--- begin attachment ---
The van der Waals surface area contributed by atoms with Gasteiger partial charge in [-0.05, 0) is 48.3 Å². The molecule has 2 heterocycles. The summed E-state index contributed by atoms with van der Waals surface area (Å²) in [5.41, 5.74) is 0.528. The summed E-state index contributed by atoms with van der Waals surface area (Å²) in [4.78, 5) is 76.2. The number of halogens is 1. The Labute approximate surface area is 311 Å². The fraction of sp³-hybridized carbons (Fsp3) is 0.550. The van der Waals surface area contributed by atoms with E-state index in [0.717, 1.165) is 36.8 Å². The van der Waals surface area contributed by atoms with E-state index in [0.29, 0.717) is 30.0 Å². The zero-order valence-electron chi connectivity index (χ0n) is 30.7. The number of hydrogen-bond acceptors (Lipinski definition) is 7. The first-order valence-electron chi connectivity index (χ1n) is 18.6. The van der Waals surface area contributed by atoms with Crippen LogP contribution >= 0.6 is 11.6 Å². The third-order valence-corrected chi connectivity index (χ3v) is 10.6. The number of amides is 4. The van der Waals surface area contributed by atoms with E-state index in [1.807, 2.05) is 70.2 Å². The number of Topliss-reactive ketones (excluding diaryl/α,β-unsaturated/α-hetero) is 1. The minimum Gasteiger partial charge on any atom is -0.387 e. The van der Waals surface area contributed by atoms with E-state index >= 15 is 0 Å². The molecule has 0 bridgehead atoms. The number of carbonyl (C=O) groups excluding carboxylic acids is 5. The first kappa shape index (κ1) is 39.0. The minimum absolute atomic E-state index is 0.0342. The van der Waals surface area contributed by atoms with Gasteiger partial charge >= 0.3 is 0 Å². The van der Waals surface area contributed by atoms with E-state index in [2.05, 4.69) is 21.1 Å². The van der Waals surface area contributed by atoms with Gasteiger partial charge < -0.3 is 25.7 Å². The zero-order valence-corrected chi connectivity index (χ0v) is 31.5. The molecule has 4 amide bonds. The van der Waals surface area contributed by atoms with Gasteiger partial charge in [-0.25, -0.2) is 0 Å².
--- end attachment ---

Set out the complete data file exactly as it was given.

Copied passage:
The van der Waals surface area contributed by atoms with Gasteiger partial charge in [-0.05, 0) is 48.3 Å². The molecule has 2 heterocycles. The summed E-state index contributed by atoms with van der Waals surface area (Å²) in [5.41, 5.74) is 0.528. The summed E-state index contributed by atoms with van der Waals surface area (Å²) in [4.78, 5) is 76.2. The number of halogens is 1. The Labute approximate surface area is 311 Å². The fraction of sp³-hybridized carbons (Fsp3) is 0.550. The van der Waals surface area contributed by atoms with E-state index in [0.717, 1.165) is 36.8 Å². The van der Waals surface area contributed by atoms with E-state index in [0.29, 0.717) is 30.0 Å². The zero-order valence-electron chi connectivity index (χ0n) is 30.7. The number of hydrogen-bond acceptors (Lipinski definition) is 7. The first-order valence-electron chi connectivity index (χ1n) is 18.6. The van der Waals surface area contributed by atoms with Crippen LogP contribution >= 0.6 is 11.6 Å². The third-order valence-corrected chi connectivity index (χ3v) is 10.6. The number of amides is 4. The van der Waals surface area contributed by atoms with E-state index in [1.807, 2.05) is 70.2 Å². The number of Topliss-reactive ketones (excluding diaryl/α,β-unsaturated/α-hetero) is 1. The minimum Gasteiger partial charge on any atom is -0.387 e. The van der Waals surface area contributed by atoms with E-state index >= 15 is 0 Å². The molecule has 0 bridgehead atoms. The number of carbonyl (C=O) groups excluding carboxylic acids is 5. The first kappa shape index (κ1) is 39.0. The minimum absolute atomic E-state index is 0.0342. The van der Waals surface area contributed by atoms with Gasteiger partial charge >= 0.3 is 0 Å². The van der Waals surface area contributed by atoms with E-state index in [2.05, 4.69) is 21.1 Å². The van der Waals surface area contributed by atoms with Gasteiger partial charge < -0.3 is 25.7 Å². The zero-order valence-corrected chi connectivity index (χ0v) is 31.5. The molecule has 4 amide bonds. The van der Waals surface area contributed by atoms with Gasteiger partial charge in [-0.25, -0.2) is 0 Å².